Outward Signs Of Inward Faith
“Go therefore, and make disciples of all nations, baptizing them in the name of the Father and of the Son and of the Holy Spirit, teaching them to observe all that I have commanded you” (Matthew 28: 19-20.
Baptism is the one sacrament that all Christian denominations share. In the Catechism of the Catholic Church we are reminded that the liturgical life of the Church revolves around the Eucharistic sacrifice and the sacraments. God gives us spiritual gifts through the sacraments instituted by Christ, which are entrusted to the Church for our salvation. The ceremony and items used for the sacraments are the outward signs; the spiritual gift is the inward grace that provides us with the life of God in our soul.
We are all born with the stain of original sin as a result of the fall of Adam and Eve. Baptism opens the door for salvation, and is the first of three sacraments of initiation into the Catholic Church followed by Confirmation and Holy Communion.
- The Letters of Paul in the New Testament always invoked grace and peace upon the people. Baptism played an important role in his apostolic preaching, for the remission of sin, and salvation.
- St. Augustine was the first to speak about sacraments being signs of grace.
- Peter Lombard, a 12th century Catholic theologian, penned the phrase “outward signs of inward grace.”
- St. Thomas Aquinas adopted this phrase, and the theology behind it, and the Council of Trent declared that these signs have the power to sanctify grace to human souls.
Receiving the sacraments is a fundamental expression of who we are as Catholics. Parents can best prepare their children to receive the sacraments by first serving as an example with participation in the Sunday Eucharist. The faith formation, participation, and preparation for each sacrament become a community responsibility by helping parents bring their children into full discipleship with Christ. In choosing a godparent his or her role is more than being a friend or relative who encourages Christian behavior. A godparent also represents the Church, and the community of faith that the child is being baptized into.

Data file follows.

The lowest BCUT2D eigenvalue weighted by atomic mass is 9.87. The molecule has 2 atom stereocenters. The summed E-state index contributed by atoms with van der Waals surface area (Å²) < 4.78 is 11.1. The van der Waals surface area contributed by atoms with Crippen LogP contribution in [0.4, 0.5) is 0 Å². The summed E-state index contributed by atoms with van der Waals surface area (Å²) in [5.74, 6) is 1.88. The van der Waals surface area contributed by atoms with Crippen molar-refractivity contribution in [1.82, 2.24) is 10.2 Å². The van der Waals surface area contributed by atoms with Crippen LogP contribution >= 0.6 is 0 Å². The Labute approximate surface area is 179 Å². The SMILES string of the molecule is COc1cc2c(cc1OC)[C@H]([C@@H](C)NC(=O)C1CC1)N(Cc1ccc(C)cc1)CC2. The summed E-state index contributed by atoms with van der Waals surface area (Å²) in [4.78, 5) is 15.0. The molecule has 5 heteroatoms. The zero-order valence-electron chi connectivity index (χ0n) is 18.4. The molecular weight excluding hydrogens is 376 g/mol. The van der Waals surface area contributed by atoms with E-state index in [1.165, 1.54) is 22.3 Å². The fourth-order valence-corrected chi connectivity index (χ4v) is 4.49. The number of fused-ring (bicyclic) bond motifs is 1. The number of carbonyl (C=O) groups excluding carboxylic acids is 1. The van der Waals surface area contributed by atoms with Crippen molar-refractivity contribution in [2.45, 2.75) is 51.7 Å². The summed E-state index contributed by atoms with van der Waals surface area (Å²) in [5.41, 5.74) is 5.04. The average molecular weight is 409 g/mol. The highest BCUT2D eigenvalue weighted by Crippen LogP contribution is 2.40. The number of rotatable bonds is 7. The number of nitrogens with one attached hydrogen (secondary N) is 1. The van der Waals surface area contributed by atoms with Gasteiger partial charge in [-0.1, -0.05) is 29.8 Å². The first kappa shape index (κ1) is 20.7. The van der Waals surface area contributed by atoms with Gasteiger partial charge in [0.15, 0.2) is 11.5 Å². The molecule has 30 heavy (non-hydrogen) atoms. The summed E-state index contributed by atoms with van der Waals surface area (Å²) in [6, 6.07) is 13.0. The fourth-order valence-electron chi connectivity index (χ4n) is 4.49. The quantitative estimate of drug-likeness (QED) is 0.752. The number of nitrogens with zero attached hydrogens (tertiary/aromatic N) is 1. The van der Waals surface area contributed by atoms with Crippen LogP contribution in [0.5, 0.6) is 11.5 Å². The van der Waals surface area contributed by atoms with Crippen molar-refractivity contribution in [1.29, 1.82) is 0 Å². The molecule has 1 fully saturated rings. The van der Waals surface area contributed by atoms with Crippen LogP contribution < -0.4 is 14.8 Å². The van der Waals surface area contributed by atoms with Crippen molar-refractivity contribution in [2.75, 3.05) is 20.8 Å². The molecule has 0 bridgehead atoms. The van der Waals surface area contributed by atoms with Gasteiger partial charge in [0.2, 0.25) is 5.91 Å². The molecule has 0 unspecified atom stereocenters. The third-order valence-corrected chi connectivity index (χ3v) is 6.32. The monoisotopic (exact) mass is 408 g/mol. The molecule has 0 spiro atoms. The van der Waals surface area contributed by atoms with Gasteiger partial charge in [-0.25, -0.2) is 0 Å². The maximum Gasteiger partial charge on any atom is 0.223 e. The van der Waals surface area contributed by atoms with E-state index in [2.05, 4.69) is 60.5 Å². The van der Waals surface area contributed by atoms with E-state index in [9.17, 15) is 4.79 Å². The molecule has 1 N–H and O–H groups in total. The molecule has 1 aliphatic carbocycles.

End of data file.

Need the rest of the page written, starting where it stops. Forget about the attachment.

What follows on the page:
Our son Daniel and his wife Brea (Holder) Cannon, baptized their first child in August at St. Joan of Arc Parish in Indianapolis. Father Guy Roberts welcomed Vella Ann Cannon as a new member of the Catholic Church.
There were many outward blessings on this special day. Vella Ann’s godmother had a special gift made for the occasion. A glass cruet was etched with her name, date and the parish where she was baptized. Her parents filled the container with holy water from the baptismal font to take home to bless her each day. The baptismal gown Vella Ann wore was 110 years old. In 1908, her great-great aunt Helen Marie Shaw was the first to wear the gown when she was baptized at the Basilica of St. Francis Xavier (the Old Cathedral) in Vincennes. Twenty-four members of the Shaw-Cannon family, including Vella Ann’s paternal grandfather and her father, wore this beautiful white, linen gown. The tradition is about much more than the gown worn; it is the continuation of faith and the infusion of grace in this sacrament that makes this ritual special. The care of this gown, and the list of all who have worn it will continue to be passed down in the family. Baptizing them in the name of the Father, the Son, and the Holy Spirit, Amen!